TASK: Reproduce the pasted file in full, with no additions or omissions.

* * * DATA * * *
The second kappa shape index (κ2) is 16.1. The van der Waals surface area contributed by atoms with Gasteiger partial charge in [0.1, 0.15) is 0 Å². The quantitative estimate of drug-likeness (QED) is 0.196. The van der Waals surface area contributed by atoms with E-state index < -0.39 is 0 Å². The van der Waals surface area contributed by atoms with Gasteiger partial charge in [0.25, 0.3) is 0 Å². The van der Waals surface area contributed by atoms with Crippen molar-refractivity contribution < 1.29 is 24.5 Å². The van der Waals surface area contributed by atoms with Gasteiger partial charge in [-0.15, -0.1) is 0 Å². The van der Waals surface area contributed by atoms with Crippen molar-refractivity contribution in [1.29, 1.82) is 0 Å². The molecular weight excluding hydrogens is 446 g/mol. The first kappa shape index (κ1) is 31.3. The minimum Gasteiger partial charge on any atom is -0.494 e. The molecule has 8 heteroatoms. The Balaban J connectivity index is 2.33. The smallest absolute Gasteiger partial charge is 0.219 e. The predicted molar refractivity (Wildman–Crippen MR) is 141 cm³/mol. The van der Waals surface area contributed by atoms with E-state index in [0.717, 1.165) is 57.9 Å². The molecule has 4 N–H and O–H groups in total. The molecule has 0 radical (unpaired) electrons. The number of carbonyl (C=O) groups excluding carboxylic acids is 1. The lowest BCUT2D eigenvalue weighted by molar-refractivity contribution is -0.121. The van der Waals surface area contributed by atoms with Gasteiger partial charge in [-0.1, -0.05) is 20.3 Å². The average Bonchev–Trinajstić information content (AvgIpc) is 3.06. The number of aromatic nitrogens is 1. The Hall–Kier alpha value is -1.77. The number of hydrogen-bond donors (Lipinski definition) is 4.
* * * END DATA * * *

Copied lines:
The second kappa shape index (κ2) is 16.1. The van der Waals surface area contributed by atoms with Gasteiger partial charge in [0.1, 0.15) is 0 Å². The quantitative estimate of drug-likeness (QED) is 0.196. The van der Waals surface area contributed by atoms with E-state index < -0.39 is 0 Å². The van der Waals surface area contributed by atoms with Gasteiger partial charge in [0.25, 0.3) is 0 Å². The van der Waals surface area contributed by atoms with Crippen molar-refractivity contribution < 1.29 is 24.5 Å². The van der Waals surface area contributed by atoms with Gasteiger partial charge in [-0.15, -0.1) is 0 Å². The van der Waals surface area contributed by atoms with Crippen molar-refractivity contribution in [1.29, 1.82) is 0 Å². The molecular weight excluding hydrogens is 446 g/mol. The first kappa shape index (κ1) is 31.3. The minimum Gasteiger partial charge on any atom is -0.494 e. The molecule has 8 heteroatoms. The Balaban J connectivity index is 2.33. The smallest absolute Gasteiger partial charge is 0.219 e. The predicted molar refractivity (Wildman–Crippen MR) is 141 cm³/mol. The van der Waals surface area contributed by atoms with E-state index in [0.717, 1.165) is 57.9 Å². The molecule has 4 N–H and O–H groups in total. The molecule has 0 radical (unpaired) electrons. The number of carbonyl (C=O) groups excluding carboxylic acids is 1. The lowest BCUT2D eigenvalue weighted by molar-refractivity contribution is -0.121. The van der Waals surface area contributed by atoms with Gasteiger partial charge in [-0.1, -0.05) is 20.3 Å². The average Bonchev–Trinajstić information content (AvgIpc) is 3.06. The number of aromatic nitrogens is 1. The Hall–Kier alpha value is -1.77. The number of hydrogen-bond donors (Lipinski definition) is 4.